Stay up to Date
Subscribe to our daily roundup of San Diego’s most important stories (Monday-Friday)
There are lessons to be learned for San Diego’s 2015 centennial
from Paris’ 1889 exposition.
The Eiffel Tower was first introduced at the 1889 Paris Exposition, and is perhaps the most recognizable structure in the world. There are seven striking parallels between this Exposition and San Diego’s upcoming 2015 centennial worth examining:
1. The 1889 Exposition was a centennial celebration, celebrating the 100-year anniversary of the 1789 French Revolution, the critical event that made Paris what it is today. (So too San Diego is planning to celebrate the 100-year anniversary of a critical event that made San Diego what it is today, the 1915 Panama-California Exposition.)
2. In 1889 the population of greater Paris was nearly 2 million people. (The greater San Diego area today has more than 3 million people.)
3. Before and during the 1889 Exposition, the decade-long French effort to build a Panama Canal collapsed in bankruptcy, causing the greatest financial debacle in history to that date. Scandal and failure of the government in Paris followed. Nevertheless, Paris pulled off a spectacular exposition. (So too San Diego is mired in a significant financial debacle, and so too San Diego can prevail.)
4. The Eiffel Tower was built specifically for the 1889 Exposition. It was highly controversial and despised by nearly all the prominent architects, artisans, and intelligentsia of the day — until it was completed; then it became a raging success.(So too San Diego has a proposal to build a 500-foot “Wings of Freedom” sculpture on the waterfront — again controversial with naysayers aplenty. Though a Midway Museum proposal, it would be beneficial to attach the sculpture to the Centennial as well. Like the Eiffel Tower before it, the Wings could then be introduced to the world at the Centennial as San Diego’s crowning insignia.)
Thematically, the sculpture’s principals might consider a slight modification of the name to the “Wings of Life.” The sculpture’s sails speak volumes of the life brought to San Diego via Cabrillo’s 1542 landing, the first ship in 1915 to pass through the Panama Canal and reach San Diego, our large U.S. Navy presence, and our world-class sailing and maritime community. “Freedom” is a great word, but our city identity becomes lost in the broader American experience and lexicon when using it here — a thematic copy of the Statue of Liberty, if you will. San Diego is well beyond the point of needing to imitate or follow others. The time has arrived for San Diego to stand tall on the world stage with a unique identity of its own.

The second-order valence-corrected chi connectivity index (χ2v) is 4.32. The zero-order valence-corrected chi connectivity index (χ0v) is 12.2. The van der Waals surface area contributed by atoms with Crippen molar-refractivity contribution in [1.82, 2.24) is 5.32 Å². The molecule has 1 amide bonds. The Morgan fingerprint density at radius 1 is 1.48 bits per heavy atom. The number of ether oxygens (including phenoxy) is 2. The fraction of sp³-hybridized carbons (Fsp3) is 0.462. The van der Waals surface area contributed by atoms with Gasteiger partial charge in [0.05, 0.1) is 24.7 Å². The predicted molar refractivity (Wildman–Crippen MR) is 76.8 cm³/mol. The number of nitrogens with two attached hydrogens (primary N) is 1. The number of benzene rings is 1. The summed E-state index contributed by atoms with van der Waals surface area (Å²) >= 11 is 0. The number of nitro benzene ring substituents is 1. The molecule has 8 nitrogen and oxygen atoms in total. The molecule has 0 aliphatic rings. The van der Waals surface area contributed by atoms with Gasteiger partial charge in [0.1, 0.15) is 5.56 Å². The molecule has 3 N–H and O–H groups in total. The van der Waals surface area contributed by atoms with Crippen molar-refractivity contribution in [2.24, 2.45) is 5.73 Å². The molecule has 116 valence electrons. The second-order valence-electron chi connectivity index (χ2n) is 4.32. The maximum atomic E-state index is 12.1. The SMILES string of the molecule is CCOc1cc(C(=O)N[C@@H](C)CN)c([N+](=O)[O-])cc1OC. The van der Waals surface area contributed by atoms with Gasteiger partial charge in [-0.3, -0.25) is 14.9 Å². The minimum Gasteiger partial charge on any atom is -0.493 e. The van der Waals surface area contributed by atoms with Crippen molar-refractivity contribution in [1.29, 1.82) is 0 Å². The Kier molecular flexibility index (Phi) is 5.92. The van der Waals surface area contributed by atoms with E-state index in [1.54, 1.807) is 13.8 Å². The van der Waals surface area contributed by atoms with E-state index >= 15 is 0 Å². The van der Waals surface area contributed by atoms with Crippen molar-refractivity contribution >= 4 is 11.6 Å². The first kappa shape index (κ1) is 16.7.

The U.S. Navy and Marine Corps are in the business of defending life, as well as our very way of life. San Diego is also the birthplace of life itself for naval aviation. Moreover, in the most profound passage of the Declaration of Independence it states, “We hold these truths to be self-evident, that all men are created equal, that they are endowed by their Creator with certain unalienable Rights, that among these are Life, Liberty and the pursuit of Happiness.” America already has a great statue dedicated to liberty, yet why isn’t there one dedicated to life, the foremost inalienable right? And with this Declaration passage emblazoned at its base? The “Wings of Life” is thematically original, philosophically aligned, militarily on point, aviation and maritime friendly, and message positive.
5. The 1889 Exposition was featured in three Paris locations, the primary area being the Eiffel Tower. (So too San Diego’s Centennial should have several locations: A) Balboa Park as primary, B) the Wings sculpture, and C) San Diego Harbor.)
6. The 1889 Exposition had three major hooks that drove demand: A) The Eiffel Tower, B) Buffalo Bill’s Wild West Show, and C) Thomas Edison’s display of electricity and the phonograph. (So too San Diego needs powerful hooks, the best possibilities being: A)tThe Wings sculpture, B) a Panama to San Diego flotilla and regatta, and C) a techno-innovation display in Balboa Park.)
7. The 1889 Exposition lasted six months (May to November) and was power-packed. (Might a similar approach be best for San Diego and Balboa Park as well? More often than not, less is more.)
There is no limit to what our centennial can be if we are willing to think and go big, just like Paris in 1889. Think about what the Eiffel Tower did for Paris over the past century. So too, what might a Wings sculpture and Panama flotilla do for San Diego over the next century? Paris soared in 1889. In 2015 it’s our turn.
George Mullen is an artist and writer with StudioRevolution.com in downtown San Diego.
Want to contribute to discussion? Submit a suggestion to Fix San Diego.